Digital penguins primped for closeups

Sony puts 'Surf's Up' creatures in the spotlight

Never before have CG creatures gotten quite the closeup they received in “Surf’s Up.”

Because Sony’s Oscar-nominated toon uses a mockumentary format, complete with individual interviews, characters often speak directly to the camera.

And because most of the main characters are penguins, animators were faced with a unique challenge.

“We needed a certain degree of anthropomorphism, but not so over the top that they started wearing glasses or anything like that,” recalls director Chris Buck. “We needed them to be like penguins, yet with all the facial attributes of a human being.”

To accomplish that, the Sony Pictures Animation crew designed their faces more like traditional 2-D images, as that style has traditionally allowed for more expression than CGI images, which are rigged at a limited number of points.

For character designer Sylvain Deboissy, that meant balancing the realistic look he wanted for his penguins with the tweaks necessary to make them expressive and relatable in closeup interviews.

“It wouldn’t work to be too realistic, like ‘Happy Feet,’ ” he explains. “Real penguins have eyes on the side of their heads, but ours are in front more like humans. The beaks of real penguins are relatively high in the face, and we lowered them a bit.”

Though ultrarealism wouldn’t work for closeup talking, Deboissy, who designed “Surf’s Up’s” main characters, was struck by the overall shape and movement of penguins and worked hard to maintain that in the film.

“When you see the first sequence in ‘March of the Penguins,’ with the silhouette of emperor penguins walking, it’s almost the same shape of humans,” he says. “I was trying to keep their overall features because my impression of penguins is that they are already a caricature of people, so we didn’t want to do a caricature of a caricature.”

To that end, Deboissy focused on making sure that all of the characters moved like real penguins, particularly when big groups were seen in wide shots. He and the directors also resisted giving the penguins fingers on their flippers, even though that presented some significant challenges to the animators.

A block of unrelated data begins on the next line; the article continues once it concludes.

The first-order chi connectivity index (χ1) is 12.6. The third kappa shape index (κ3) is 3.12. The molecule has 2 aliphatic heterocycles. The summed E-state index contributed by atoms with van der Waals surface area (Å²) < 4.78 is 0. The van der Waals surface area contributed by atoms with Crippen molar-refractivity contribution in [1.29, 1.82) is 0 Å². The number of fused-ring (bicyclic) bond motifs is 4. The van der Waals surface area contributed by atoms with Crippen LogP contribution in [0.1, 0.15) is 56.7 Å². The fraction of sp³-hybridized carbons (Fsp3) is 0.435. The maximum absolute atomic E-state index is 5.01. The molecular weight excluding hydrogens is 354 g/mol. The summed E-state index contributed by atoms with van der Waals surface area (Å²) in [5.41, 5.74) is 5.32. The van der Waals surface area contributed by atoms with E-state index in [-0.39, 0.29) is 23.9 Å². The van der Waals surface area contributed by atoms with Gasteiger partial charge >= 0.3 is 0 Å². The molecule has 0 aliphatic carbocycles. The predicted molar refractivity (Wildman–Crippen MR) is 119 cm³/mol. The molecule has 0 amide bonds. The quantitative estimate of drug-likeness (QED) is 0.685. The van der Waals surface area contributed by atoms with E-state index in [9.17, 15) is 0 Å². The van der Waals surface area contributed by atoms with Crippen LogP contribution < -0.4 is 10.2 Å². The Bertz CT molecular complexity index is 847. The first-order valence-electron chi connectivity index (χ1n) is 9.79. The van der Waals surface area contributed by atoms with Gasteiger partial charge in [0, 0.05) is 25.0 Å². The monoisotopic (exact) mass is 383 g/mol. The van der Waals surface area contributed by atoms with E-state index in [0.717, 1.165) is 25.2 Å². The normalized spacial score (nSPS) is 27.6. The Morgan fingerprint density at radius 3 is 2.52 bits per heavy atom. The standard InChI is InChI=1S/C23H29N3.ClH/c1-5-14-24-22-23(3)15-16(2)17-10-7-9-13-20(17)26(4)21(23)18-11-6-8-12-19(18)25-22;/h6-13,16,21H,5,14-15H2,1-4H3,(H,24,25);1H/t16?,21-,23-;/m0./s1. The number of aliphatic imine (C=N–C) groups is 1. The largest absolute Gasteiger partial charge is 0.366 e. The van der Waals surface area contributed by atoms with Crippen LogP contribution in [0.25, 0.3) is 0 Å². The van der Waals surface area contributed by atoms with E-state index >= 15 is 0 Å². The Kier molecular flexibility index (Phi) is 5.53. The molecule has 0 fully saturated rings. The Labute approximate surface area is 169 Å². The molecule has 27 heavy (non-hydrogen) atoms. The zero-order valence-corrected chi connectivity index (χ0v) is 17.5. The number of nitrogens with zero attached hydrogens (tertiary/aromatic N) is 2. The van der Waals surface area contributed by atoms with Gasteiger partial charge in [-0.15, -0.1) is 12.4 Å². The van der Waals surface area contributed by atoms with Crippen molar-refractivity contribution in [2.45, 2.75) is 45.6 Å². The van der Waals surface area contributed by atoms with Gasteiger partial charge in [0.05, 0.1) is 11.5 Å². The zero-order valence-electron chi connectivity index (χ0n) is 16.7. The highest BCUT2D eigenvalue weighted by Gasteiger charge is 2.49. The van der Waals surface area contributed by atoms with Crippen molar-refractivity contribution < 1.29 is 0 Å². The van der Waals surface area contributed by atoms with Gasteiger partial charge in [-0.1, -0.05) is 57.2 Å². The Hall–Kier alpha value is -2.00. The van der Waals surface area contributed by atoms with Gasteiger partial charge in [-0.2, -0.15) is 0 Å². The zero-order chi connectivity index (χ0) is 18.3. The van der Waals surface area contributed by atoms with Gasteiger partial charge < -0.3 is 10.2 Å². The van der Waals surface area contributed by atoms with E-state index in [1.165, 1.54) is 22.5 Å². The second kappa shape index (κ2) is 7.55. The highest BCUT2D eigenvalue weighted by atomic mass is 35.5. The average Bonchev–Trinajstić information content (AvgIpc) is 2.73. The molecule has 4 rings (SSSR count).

In addition, each of the main characters is based on a real penguin species. Hero Cody is based on a rockhopper penguin, for instance, while his main competitor Tank is a larger, more intimidating emperor.

Only heroine Lani doesn’t resemble a real penguin in her overall shape since, as Deboissy explains, “She has to look sexy, and real female penguins don’t.”

To further personalize the characters, all of whom have similar black and white coloring for obvious reasons, filmmakers gave them all individualized tattoos with bright colors.

However, while “Surf’s Up” does follow the trend of using celebs to voice most of the main characters, the filmmakers didn’t go as far as to design all the characters around real A-list bizzers like some other pics have done.

Sole exception was legendary surfer Big Z. Pic’s creative team based him on the Dude from “The Big Lebowski” and from the outset aimed to land Jeff Bridges to voice him.

As a result, Z clearly resembles Bridges’ performance in that pic. And to make sure they landed the voice they needed, filmmakers animated an entire sequence for just one person.

“We took the design for Big Z and animated him, and had him speak words we had taken from ‘Lebowski,'” recalls producer Christopher Jenkins. “Jeff said he loved it, but that seeing Big Z’s shape inspired him to go back to the gym.”


What: Annie Awards

When: 7 p.m. Friday

Where: Royce Hall, UCLA


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